Most people in the United States think of the Ford Motor Company as a large manufacturer of a variety of vehicles. However, the widely-recognized vehicle manufacturer company once used an exorbitant amount of asbestos in many of its products.. Thousands of former Ford employees worked around asbestos-containing products on a daily basis, and the majority of these people developed life-threatening illnesses as a result. Consequently, Ford faced a myriad of asbestos-related lawsuits.
If you suffer from mesothelioma, asbestosis, or asbestos-related lung cancer, you may be eligible for a large amount of compensation. We invite you to fill out our form today for a free Financial Compensation Packet, filled with information about top mesothelioma lawyers in your area, how to get paid in 90 days, how to file an asbestos trust fund claim, and much more.
Ford Motor Company History
Founded by Henry Ford in 1913, the beginnings of the Ford Motor Company began in Dearborn, Michigan. Although many felt that the automobile industry would never be profitable, Henry Ford, along with 12 investors, had already made a profit of over $30,000 at the start of the company.
Several years later, Ford revealed the Model T, its first automobile, which quickly became popular in the United States. Shortly after, the company created an assembly line, marking it as the first assembly line ever made. The assembly line went on to manufacture over 200,000 vehicles in its first year alone. In less than 10 years later, Ford’s vehicle production reached over a million. With its rising success, Ford expanded its plants during the 1920s to include factories in numerous different countries.
When World War I started, Ford created several parts and vehicles for the military, including tanks and submarine chasers. Ford continued to create machinery during World War II as well, including the majority of the military’s B-24 bomber planes.
By 1956, Ford went public with its products and within the next 10 years released the Mustang, one of its most popular vehicles to date. During the same time period, however, foreign vehicles began making their way to the United States, which resulted in a decline of interest in Ford’s vehicles. Regardless, by 1973, Ford made over $5 million in profits.
Throughout the next numerous years, Ford continued to make new vehicles, including the Taurus, Explorer, Fusion, and more. However, in 2006, after a myriad of defective products recalls, Ford restructured the company, which included closing specific plants to finance the development of new products. Despite its revamping, Ford still created a string of automotive parts with asbestos, resulting in thousands of outstanding asbestos-related lawsuits.
Ford Motor Company Lawsuits
From its inception until the 1980s, Ford mixed chrysotile asbestos in clutches and brakes. Consequently, most of the lawsuit Forced faced were from employees and contractors who installed clutches and brakes in Ford vehicles.
According to court documents, brake linings contained up to 60% asbestos. Ford went to trial for several of the cases, yet ended up paying millions to plaintiffs.
Occupations Affected by the Ford Motor Company
Mechanics who worked on and installed Ford products are the most at-risk group of workers of developing life-threatening diseases. Yet, an array of other workers were also affected, including factory workers, warehouse workers, machinists, pipefitters, auto store employees, and more.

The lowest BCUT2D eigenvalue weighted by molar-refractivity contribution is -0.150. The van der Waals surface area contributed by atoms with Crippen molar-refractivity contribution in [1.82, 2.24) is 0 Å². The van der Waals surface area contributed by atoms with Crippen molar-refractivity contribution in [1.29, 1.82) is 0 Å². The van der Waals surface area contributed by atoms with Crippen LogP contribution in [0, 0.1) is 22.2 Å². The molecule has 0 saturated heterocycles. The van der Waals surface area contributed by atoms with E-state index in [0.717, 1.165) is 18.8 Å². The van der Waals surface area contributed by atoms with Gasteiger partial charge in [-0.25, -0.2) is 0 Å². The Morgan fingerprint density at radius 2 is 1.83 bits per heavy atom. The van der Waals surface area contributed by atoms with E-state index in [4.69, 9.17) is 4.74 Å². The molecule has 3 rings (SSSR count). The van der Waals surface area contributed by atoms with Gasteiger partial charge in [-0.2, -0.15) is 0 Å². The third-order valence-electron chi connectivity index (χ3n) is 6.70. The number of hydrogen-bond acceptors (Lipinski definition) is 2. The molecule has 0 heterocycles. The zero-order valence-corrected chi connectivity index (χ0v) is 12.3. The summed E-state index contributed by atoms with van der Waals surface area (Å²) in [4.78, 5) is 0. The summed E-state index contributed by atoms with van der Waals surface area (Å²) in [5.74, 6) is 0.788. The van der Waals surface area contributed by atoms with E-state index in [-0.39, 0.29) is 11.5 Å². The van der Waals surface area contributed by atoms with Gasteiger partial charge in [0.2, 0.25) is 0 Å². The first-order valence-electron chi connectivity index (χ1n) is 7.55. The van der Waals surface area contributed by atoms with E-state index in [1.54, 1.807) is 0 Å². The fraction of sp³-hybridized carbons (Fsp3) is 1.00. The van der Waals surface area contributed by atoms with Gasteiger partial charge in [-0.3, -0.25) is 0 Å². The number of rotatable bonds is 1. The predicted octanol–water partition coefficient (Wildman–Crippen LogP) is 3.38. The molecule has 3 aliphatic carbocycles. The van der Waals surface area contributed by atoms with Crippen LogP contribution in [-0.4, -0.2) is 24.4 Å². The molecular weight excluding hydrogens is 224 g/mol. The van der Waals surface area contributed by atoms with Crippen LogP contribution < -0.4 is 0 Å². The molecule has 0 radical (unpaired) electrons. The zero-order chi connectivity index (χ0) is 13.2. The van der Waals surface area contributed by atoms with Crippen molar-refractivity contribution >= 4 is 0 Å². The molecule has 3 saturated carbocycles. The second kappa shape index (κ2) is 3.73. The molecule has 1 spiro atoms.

In addition, consumers of Ford products may also be at risk of developing toxic illnesses. Many consumers purchased asbestos-filled Ford products from auto parts stores.
Ford Motor Company Asbestos Products
Although clutches and brakes were the more prominent asbestos-filled products by Ford, the company actually several products made with asbestos, including the following:
- Brake linings
OSHA Cites the Ford Motor Company
In 2013, the Occupational Safety and Health Administration (OSHA) cited Ford for at least eight severe violations of the asbestos and respiratory protection standards. The violations occurred at Ford’s Lakeshore Road plant in Buffalo. According to OSHA, a serious violation entails a probable cause to believe that a serious injury or death can occur from employer negligence.
“Workers deserve to perform their duties in a safe environment knowing they are protected from unsafe exposure to asbestos and other hazardous materials,” said OSHA’s Buffalo area director, Art Dube. “It is the employer’s responsibility to ensure that proper and effective safeguards are in place and in use at all times.”
The violations that Ford was cited for included allowing employees to work in an extremely dangerous environment, including, but not limited to:
- A pipefitter working on a steam line that was filled with asbestos-containing insulation
- Workers were not given respirator masks when working around asbestos-filled products
- No unauthorized area signs in asbestos-filled working areas
- Failure of employers to monitor airborne asbestos and protect workers
“To prevent incidents like this from occurring, employers should implement and maintain an effective illness and injury prevention program,” said OSHA’s New York regional administrator, Robert Kulick. “Employers should aim at working with their employees to identify, address and eliminate hazards before they occur.”
Additional Resources for Asbestos Victims
Remember, you may be eligible for considerable compensation if you’ve been injured by asbestos. Don’t forget to fill out our form to get our free Financial Compensation Packet, filled with information on the leading asbestos and mesothelioma attorneys in your area.